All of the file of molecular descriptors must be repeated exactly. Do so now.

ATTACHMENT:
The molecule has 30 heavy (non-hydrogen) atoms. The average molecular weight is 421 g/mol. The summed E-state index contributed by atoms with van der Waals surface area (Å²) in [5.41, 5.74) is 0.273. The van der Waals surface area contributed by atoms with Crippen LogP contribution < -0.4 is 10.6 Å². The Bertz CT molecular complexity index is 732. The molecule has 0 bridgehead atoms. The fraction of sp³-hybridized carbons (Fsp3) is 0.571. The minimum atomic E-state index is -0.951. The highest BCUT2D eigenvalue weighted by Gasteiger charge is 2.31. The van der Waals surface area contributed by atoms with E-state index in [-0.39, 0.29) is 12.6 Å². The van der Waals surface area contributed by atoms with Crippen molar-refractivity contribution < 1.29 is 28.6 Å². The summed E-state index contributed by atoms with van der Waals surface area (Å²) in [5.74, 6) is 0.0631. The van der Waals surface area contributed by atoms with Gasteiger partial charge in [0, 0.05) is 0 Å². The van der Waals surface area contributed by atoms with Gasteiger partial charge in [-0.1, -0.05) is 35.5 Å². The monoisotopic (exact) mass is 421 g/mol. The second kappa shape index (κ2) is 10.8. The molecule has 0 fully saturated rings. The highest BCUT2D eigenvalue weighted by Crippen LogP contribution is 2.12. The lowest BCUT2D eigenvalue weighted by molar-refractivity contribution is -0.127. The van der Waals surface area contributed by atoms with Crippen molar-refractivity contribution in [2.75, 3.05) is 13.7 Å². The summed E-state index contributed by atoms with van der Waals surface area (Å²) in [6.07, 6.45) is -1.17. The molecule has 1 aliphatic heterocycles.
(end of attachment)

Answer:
The molecule has 30 heavy (non-hydrogen) atoms. The average molecular weight is 421 g/mol. The summed E-state index contributed by atoms with van der Waals surface area (Å²) in [5.41, 5.74) is 0.273. The van der Waals surface area contributed by atoms with Crippen LogP contribution < -0.4 is 10.6 Å². The Bertz CT molecular complexity index is 732. The molecule has 0 bridgehead atoms. The fraction of sp³-hybridized carbons (Fsp3) is 0.571. The minimum atomic E-state index is -0.951. The highest BCUT2D eigenvalue weighted by Gasteiger charge is 2.31. The van der Waals surface area contributed by atoms with E-state index in [-0.39, 0.29) is 12.6 Å². The van der Waals surface area contributed by atoms with Crippen molar-refractivity contribution < 1.29 is 28.6 Å². The summed E-state index contributed by atoms with van der Waals surface area (Å²) in [5.74, 6) is 0.0631. The van der Waals surface area contributed by atoms with Gasteiger partial charge in [0, 0.05) is 0 Å². The van der Waals surface area contributed by atoms with Gasteiger partial charge in [-0.1, -0.05) is 35.5 Å². The monoisotopic (exact) mass is 421 g/mol. The second kappa shape index (κ2) is 10.8. The molecule has 0 fully saturated rings. The highest BCUT2D eigenvalue weighted by Crippen LogP contribution is 2.12. The lowest BCUT2D eigenvalue weighted by molar-refractivity contribution is -0.127. The van der Waals surface area contributed by atoms with Crippen molar-refractivity contribution in [2.75, 3.05) is 13.7 Å². The summed E-state index contributed by atoms with van der Waals surface area (Å²) in [6.07, 6.45) is -1.17. The molecule has 1 aliphatic heterocycles.